Final thoughts

Hopefully it should be clear that long before hops get anywhere near a kettle, there’s a considerable number of points where freshness can be lost. We’ve seen the integral role the supply chain plays in minimising the degradation of hop components while giving us products that can be stored and transported around the world. It’s obviously in the best interests of everyone involved to preserve freshness but in an imperfect world problems still occur and why, in a nutshell, quality control remains important.

Read Next:
Hop Freshness – Part 2: Hop Bitter Acids


  1. M Bekbolet. 1990. Light Effects on Food. J Food Prot 53:430–440. https://doi.org/10.4315/0362-028X-53.5.430
  2. Laws DRJ. 1983. Commercial brewing and storage trials with yeoman hops. J Inst Brew 89:92-94. https://doi.org/10.1002/j.2050-0416.1983.tb04154.x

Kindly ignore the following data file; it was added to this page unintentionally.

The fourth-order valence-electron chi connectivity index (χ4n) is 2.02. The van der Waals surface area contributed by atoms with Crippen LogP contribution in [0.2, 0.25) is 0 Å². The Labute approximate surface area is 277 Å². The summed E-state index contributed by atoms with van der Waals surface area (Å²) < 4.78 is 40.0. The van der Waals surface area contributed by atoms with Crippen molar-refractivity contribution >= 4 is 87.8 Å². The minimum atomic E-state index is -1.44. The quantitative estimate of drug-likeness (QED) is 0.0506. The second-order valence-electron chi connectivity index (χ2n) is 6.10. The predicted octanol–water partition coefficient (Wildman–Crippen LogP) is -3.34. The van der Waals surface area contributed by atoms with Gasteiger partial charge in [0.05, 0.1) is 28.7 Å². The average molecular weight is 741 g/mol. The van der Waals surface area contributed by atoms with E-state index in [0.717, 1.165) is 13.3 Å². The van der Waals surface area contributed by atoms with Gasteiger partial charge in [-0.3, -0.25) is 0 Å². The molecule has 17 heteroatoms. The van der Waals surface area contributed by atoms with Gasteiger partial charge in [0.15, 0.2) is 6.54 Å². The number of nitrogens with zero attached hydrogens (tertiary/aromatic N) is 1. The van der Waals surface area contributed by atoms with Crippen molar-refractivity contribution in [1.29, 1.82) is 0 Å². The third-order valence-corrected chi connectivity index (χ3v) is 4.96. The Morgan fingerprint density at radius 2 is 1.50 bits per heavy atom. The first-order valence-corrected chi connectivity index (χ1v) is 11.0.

3. Foster II RT, Nickerson GB. 1985. Changes in hop oil content and hoppiness potential (sigma) during hop aging. J Am Soc Brew Chem 43:127-135. https://doi.org/10.1094/ASBCJ-43-0127
  4. Forster A. 2003. The quality chain from hops to hops products. Proc Eur Brew Conv Congr. Dublin, Fachverlag Hans Carl, Nürnberg, Germany, Contribution 17.
  5. Weber KA, Jangaard NO, Foster II RT. 1979. Effects of postharvest handling on quality and storage stability of cascade hops. J Am Soc Brew Chem 37:58-60. https://doi.org/10.1094/ASBCJ-37-0058